Engineering Minority Rule

But surely, citizens of the country that calls itself “the world’s greatest democracy” can simply vote the bums out if they’re so out of touch with the public, right? Well, yes and no. As we’ve covered before, an oversight in the Constitution essentially allows a radicalized majority to dig in and resist popular change as long as their base lives in the right imaginary lines on a map. Today, just 18% of votes can determine 51% of the Senate. Likewise, runaway gerrymandering allows the party in power to pick their voters and seize control of the House of Representatives by making their critics’ voices largely irrelevant just by how districts are drawn.

They’re not subtle about it either. Just consider that a redistricting committee of Republicans in Michigan cheered about “cramming Dem garbage” into districts that would ensure a 9 to 5 delegation in the House of Representatives. In 29 states where districts are drawn through explicitly partisan processes, politicians similarly get to pick their voters, making anything short of a tsunami of dissenting voices effectively meaningless.

And on top of that, there are loops and hoops to jump through if you want to vote, unlike in so many other democratic nations there citizens are automatically registered to vote when they’re old enough. Voting in America takes place on Tuesdays because back in 1845 the country was mostly agrarian and election days were based around farmers’ schedules. After nearly two centuries, we haven’t caught up to the fact that we are asking nearly 200 million citizens to leave work and stand in line to vote, and millions just can’t do it. Since election day is not a holiday, in 20 states, workers have to use personal time off if they want to exercise their civic duty.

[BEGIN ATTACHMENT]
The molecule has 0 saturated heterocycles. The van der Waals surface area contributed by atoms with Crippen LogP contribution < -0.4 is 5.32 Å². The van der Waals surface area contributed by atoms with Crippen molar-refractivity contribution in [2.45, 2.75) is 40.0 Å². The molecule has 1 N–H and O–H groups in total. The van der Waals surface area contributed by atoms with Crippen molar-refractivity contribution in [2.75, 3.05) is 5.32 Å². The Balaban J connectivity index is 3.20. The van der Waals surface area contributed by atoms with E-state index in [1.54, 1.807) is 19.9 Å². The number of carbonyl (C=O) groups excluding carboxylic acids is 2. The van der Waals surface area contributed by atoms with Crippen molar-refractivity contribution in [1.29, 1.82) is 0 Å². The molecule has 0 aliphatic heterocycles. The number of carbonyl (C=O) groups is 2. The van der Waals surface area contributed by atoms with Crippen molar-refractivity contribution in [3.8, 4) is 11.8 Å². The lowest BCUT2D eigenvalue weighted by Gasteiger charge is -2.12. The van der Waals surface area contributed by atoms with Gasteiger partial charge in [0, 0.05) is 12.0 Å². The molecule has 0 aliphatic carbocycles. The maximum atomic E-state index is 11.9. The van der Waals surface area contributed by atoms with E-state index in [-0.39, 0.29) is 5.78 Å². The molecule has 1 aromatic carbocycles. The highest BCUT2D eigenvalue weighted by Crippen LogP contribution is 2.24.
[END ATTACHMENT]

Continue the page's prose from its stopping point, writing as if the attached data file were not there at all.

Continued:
In the 30 states where they can get time off to vote, they get between one and three hours, often unpaid, to cast their ballots. If it takes them too long to get to their polling places and vote due to long lines, traffic, or technical and bureaucratic problems, or all three, they have to turn back or risk getting in trouble at work. Even worse, sometimes, the inconvenient voting locations, schedules, and options are by design, and Republican lawmakers are loath to allow voting on weekends, extend early voting, open new voting locations, or increase voting hours because it would help boost Democratic turnout.